In the not-too-distant future patients may be able to claim for visits to their Traditional Health Practitioner (THP) from their medical scheme.
Currently a lot of the leading medical schemes in the country already cover alternative therapies, such as homeopathy, aromatherapy, naturopathy and more. The main criterion for coverage is that the practitioner must be registered with the Board of Healthcare Funders (BHF).
Currently this is the pitfall inhibiting patients from claiming for visits to THP.
For some time now THP associations have been asking government to help organise this profession, according to Professor Nceba Gqaleni, chair of the Indigenous Health Care Systems Research. Implementing a formal structure for THPs and incorporating it into the national health system would enable them to register their practices, standardise procedures and medicines, and discipline practitioners that bring the profession into disrepute.
Government has recognised the need to regulate this profession and has taken some steps towards organising it. But the wheels of government turn slowly. Thus far the Department of Health (DoH) has developed a Traditional Health Practitioners Act (Act No. 22, 2007) and has drafted a policy on African Traditional Medicine for South Africa.
"The next step is for government to appoint a council," says Gqaleni. "They will have to develop the infrastructure for registration of THPs."
Why formalise this profession?
Despite the current ruling medical authority's opinion on traditional medicine and all the negative reporting this profession has received in the press; the fact of the matter is that 80% of the South African population uses THPs.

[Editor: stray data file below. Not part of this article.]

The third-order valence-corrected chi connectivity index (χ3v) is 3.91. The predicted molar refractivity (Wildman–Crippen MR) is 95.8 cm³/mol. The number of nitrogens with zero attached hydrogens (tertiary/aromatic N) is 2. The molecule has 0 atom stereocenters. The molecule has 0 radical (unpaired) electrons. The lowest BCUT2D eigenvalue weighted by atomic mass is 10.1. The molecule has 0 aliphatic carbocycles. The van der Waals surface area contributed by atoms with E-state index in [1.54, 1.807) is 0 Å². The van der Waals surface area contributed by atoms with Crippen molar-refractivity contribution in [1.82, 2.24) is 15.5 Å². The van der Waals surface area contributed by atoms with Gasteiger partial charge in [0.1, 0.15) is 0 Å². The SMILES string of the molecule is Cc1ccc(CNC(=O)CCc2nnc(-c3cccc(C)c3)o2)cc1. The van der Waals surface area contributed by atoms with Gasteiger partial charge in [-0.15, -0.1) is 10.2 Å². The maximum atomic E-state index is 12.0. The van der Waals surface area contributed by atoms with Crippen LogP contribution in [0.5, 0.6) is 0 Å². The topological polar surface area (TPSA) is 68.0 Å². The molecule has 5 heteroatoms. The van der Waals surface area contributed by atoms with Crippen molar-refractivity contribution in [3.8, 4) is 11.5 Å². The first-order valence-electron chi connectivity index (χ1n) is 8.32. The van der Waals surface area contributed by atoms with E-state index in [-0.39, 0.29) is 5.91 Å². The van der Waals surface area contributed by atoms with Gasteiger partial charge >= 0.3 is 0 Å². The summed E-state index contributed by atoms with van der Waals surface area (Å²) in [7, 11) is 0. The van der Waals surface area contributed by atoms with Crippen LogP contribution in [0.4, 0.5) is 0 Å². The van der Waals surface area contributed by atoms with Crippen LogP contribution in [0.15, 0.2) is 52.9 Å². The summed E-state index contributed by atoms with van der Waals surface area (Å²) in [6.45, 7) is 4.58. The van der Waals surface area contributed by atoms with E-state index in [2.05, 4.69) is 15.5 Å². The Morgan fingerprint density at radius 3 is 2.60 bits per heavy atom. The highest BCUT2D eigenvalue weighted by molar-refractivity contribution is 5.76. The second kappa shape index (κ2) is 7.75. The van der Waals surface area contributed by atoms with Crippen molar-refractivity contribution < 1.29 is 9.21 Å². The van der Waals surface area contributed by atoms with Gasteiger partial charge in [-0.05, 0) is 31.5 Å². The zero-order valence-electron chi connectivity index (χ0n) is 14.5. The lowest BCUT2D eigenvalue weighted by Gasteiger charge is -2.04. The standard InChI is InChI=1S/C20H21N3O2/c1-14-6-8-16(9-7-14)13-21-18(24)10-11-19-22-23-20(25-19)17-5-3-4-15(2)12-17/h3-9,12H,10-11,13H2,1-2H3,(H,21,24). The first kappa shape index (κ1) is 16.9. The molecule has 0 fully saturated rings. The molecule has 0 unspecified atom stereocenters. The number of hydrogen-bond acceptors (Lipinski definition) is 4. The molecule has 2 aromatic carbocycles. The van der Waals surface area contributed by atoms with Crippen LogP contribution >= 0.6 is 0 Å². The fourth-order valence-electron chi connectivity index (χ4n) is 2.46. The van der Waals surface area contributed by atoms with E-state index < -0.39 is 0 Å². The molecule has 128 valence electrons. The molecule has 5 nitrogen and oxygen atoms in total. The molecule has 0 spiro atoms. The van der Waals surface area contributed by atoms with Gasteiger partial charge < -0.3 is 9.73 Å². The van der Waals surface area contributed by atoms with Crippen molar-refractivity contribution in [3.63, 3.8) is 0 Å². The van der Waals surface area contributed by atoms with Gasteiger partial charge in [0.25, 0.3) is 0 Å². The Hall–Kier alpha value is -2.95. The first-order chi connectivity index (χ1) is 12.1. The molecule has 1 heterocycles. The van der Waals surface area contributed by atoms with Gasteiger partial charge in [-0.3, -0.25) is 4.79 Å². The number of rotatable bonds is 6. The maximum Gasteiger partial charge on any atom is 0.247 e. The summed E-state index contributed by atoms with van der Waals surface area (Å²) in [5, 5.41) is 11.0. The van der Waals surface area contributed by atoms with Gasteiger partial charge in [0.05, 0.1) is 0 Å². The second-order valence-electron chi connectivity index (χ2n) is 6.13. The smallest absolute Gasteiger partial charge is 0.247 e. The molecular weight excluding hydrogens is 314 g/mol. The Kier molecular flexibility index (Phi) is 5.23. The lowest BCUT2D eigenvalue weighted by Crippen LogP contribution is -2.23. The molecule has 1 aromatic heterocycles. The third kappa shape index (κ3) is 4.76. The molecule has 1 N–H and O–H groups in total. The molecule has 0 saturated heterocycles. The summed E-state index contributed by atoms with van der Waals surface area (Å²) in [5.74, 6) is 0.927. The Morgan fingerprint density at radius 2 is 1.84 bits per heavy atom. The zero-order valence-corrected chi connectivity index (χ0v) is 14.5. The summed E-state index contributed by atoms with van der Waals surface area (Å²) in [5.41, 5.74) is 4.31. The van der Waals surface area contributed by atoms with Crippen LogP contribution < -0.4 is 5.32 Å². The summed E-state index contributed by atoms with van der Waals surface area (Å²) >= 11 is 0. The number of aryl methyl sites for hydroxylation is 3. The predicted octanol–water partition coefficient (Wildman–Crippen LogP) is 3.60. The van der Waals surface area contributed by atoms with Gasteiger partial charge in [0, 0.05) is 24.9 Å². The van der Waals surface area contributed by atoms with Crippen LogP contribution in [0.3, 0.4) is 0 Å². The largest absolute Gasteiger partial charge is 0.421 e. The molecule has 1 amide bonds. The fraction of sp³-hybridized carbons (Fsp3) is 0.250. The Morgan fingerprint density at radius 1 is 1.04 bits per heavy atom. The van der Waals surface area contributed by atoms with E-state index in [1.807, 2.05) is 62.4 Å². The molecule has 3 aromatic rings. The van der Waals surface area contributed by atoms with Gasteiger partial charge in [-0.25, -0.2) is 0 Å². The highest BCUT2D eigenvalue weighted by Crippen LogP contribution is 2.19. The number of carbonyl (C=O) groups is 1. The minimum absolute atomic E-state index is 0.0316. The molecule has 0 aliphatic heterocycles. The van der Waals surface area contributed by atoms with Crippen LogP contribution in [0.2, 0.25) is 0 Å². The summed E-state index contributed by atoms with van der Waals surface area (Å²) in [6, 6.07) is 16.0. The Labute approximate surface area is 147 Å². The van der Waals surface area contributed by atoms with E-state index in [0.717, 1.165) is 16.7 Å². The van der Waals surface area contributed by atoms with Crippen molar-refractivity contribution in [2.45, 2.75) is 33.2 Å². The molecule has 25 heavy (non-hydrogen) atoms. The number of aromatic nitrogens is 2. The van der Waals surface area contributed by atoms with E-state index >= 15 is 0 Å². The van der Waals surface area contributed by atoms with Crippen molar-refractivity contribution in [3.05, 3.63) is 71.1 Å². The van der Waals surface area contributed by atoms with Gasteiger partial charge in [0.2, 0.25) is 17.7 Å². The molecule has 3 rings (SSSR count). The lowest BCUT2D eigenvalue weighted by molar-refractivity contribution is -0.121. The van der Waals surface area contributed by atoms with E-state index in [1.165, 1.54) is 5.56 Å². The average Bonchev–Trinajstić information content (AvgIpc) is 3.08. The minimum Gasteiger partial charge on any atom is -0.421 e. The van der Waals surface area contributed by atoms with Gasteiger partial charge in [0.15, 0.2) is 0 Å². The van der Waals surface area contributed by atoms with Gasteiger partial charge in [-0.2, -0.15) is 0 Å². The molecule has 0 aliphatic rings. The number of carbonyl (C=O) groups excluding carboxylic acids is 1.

"… in recognition of the reality that the majority of South African people still use and continue to rely on African Traditional Medicine for their primary healthcare needs, there is a need for policy to institutionalise and regulate African Traditional Medicine," reads the DoH's policy on African Traditional Medicine.
THPs are very much incorporated into communities and are often the first line of treatment a person receives when falling ill. Furthermore, in rural areas where access to medical facilities is scarce, many rely wholly on THP for their health care needs.
"Greater accessibility to TM practitioners – and confidence in their ability to manage debilitating, incurable disease – probably explains why most Africans living with HIV/Aids use traditional herbal medicines to obtain symptomatic relief and to manage opportunistic infections," reads the World Health Organisation's (WHO) Traditional Medicine Strategy report.
WHO encourages the integration of traditional medicine into formal health care systems, especially for developing countries, and have developed a set of guidelines to assist governments with this process. – (Wilma Stassen, Health24, October 2008)
The future of traditional healing